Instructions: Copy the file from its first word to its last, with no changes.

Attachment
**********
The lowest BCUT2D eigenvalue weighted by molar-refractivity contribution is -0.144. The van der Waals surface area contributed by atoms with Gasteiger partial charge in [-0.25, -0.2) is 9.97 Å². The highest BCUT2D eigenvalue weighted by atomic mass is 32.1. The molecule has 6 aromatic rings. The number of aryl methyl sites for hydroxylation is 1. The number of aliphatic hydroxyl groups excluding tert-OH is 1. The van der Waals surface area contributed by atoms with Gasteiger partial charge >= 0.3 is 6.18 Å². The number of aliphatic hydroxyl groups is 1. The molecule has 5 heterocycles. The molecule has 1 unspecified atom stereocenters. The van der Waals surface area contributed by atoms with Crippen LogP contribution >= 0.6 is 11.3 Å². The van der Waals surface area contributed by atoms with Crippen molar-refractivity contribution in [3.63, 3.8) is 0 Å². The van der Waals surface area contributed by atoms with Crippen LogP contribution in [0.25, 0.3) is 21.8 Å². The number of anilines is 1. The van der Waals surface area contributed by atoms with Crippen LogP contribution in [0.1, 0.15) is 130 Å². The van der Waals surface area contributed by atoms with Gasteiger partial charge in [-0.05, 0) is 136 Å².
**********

The lowest BCUT2D eigenvalue weighted by molar-refractivity contribution is -0.144. The van der Waals surface area contributed by atoms with Gasteiger partial charge in [-0.25, -0.2) is 9.97 Å². The highest BCUT2D eigenvalue weighted by atomic mass is 32.1. The molecule has 6 aromatic rings. The number of aryl methyl sites for hydroxylation is 1. The number of aliphatic hydroxyl groups excluding tert-OH is 1. The van der Waals surface area contributed by atoms with Gasteiger partial charge >= 0.3 is 6.18 Å². The number of aliphatic hydroxyl groups is 1. The molecule has 5 heterocycles. The molecule has 1 unspecified atom stereocenters. The van der Waals surface area contributed by atoms with Crippen LogP contribution >= 0.6 is 11.3 Å². The van der Waals surface area contributed by atoms with Crippen molar-refractivity contribution in [3.63, 3.8) is 0 Å². The van der Waals surface area contributed by atoms with Crippen LogP contribution in [0.25, 0.3) is 21.8 Å². The number of anilines is 1. The van der Waals surface area contributed by atoms with Crippen LogP contribution in [0.1, 0.15) is 130 Å². The van der Waals surface area contributed by atoms with Gasteiger partial charge in [-0.05, 0) is 136 Å².